The Fifteenth Sunday in Ordinary Time [A]
Isaiah 55:10-11 + Romans 8:18-23 + Matthew 13:1-23
If there’s one part of Sunday Mass that gets overlooked, it is the Gospel Acclamation. This sentence or two that’s sung before the Gospel Reading, in between the Alleluia being sung, is very brief. Because it occurs when people are still standing up and finding their place in the missalette, its words often escape our notice. But as a way to start reflecting upon today’s Gospel Reading, consider what today’s Gospel Acclamation declares.
“The seed is the word of God, Christ is the sower.”
That certainly helps us understand the parable that Jesus preaches in today’s Gospel passage. Jesus, through this parable, is describing Himself and His mission on earth. But at the same time, this Gospel Acclamation raises a question.
Since Jesus is God, and since God is all-powerful and all-knowing, why is Jesus such a bad farmer? According to the parable, on this occasion, his batting average was only .250. Jesus sowed seed on a path and it was eaten by birds, He sowed seed on rocky ground where the soil had no depth, and He sowed seed where there were thorns that choked what actually did grow. Only the last section grew to abundance.
So is Jesus a bad farmer? Our instincts, of course, tell us that the answer is “No. Jesus is not a bad farmer.” But if that’s the case, how do we explain the fact that Jesus’ labor as a sower failed three times more often than it succeeded?
The short answer is that this parable is not chiefly about the sower. The chief focus of this parable is the variety among the sections of soil where the seed is sown. This focus is apparent in the explanation that Jesus gives at the end of today’s Gospel passage. In the last five verses of the passage, Jesus does not spend any time describing either the sower or the seed. Instead, He explains what was wrong with those first three sections of soil, in contrast to the fourth.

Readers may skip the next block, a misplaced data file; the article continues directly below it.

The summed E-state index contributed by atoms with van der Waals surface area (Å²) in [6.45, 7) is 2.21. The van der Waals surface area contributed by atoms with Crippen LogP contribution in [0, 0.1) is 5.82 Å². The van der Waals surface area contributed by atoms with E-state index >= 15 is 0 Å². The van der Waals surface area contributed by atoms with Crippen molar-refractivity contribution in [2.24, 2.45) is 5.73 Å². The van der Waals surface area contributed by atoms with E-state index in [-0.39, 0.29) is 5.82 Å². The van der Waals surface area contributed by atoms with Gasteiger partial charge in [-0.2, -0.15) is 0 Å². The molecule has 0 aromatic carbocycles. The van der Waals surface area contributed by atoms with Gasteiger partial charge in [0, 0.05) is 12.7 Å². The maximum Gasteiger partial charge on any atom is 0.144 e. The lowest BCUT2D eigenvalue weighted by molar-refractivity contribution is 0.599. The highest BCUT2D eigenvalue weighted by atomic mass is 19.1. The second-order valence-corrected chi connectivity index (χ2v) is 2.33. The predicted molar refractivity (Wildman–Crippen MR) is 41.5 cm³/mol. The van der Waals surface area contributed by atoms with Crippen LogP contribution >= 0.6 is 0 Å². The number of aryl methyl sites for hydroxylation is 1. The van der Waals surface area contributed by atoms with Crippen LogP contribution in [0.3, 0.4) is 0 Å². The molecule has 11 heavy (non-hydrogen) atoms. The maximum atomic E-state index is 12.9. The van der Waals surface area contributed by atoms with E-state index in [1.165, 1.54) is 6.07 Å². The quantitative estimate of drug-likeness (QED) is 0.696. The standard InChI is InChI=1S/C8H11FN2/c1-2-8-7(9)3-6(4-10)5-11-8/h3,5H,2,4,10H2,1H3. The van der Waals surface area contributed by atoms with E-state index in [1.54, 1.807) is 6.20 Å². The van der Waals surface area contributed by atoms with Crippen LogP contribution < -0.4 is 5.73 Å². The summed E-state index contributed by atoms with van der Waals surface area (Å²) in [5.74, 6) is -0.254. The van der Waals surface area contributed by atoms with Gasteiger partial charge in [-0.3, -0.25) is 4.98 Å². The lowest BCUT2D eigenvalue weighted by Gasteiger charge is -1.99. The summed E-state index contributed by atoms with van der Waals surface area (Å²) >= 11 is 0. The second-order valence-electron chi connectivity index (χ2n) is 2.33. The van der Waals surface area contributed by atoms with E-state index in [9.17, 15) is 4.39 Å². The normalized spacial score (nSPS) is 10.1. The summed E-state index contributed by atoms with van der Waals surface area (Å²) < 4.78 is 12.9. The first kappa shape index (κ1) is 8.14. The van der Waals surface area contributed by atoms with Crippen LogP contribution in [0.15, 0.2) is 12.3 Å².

So while it’s helpful to learn from the Gospel Acclamation that the “seed is the word of God,” and that “Christ is the sower”, we have to give our chief focus to what Jesus tells us about these four sections of soil.
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If we wanted to complete today’s Gospel Acclamation by identifying what exactly soil symbolizes in this parable, then we would acclaim: “The seed is the word of God, Christ is the sower, and the soil is the human heart.”
The soil is the human heart. Jesus alludes to this in His explanation of the first bad section of soil: “The seed sown on the path is the one who hears the word of the kingdom without understanding it, and the evil one comes and steals away what was sown in his heart.” That explanation builds upon what Jesus had said just a few moments earlier, when answering His disciples’ question about why Jesus spoke in parables. Jesus quoted the Old Testament prophet Isaiah, who lamented: “Gross is the heart of this people, they will hardly hear with their ears, they have closed their eyes, lest they see with their eyes and hear with their ears and understand with their hearts and be converted, and I heal them” [see Isaiah 6:10].
This is the center of today’s Gospel passage: not its center in the sense of its midpoint, but in the sense of being the essence of what Jesus wants you to take away from today’s Gospel Reading. Jesus’ quotation of Isaiah answers not only the question of why Jesus preaches in parables. Jesus’ quotation of Isaiah also answers the question of whether Jesus is a bad farmer.
Why does Jesus sow seed on the impenetrable path, on rocky ground, and on ground covered with thorns? One way to reach the answer is to be clear about the difference between the human heart and physical soil. If physical soil is covered with thorns, studded with rocks, or hardened into a path, the physical soil cannot change the situation. But the human heart, into which Jesus sows the seed of God’s Word, is different.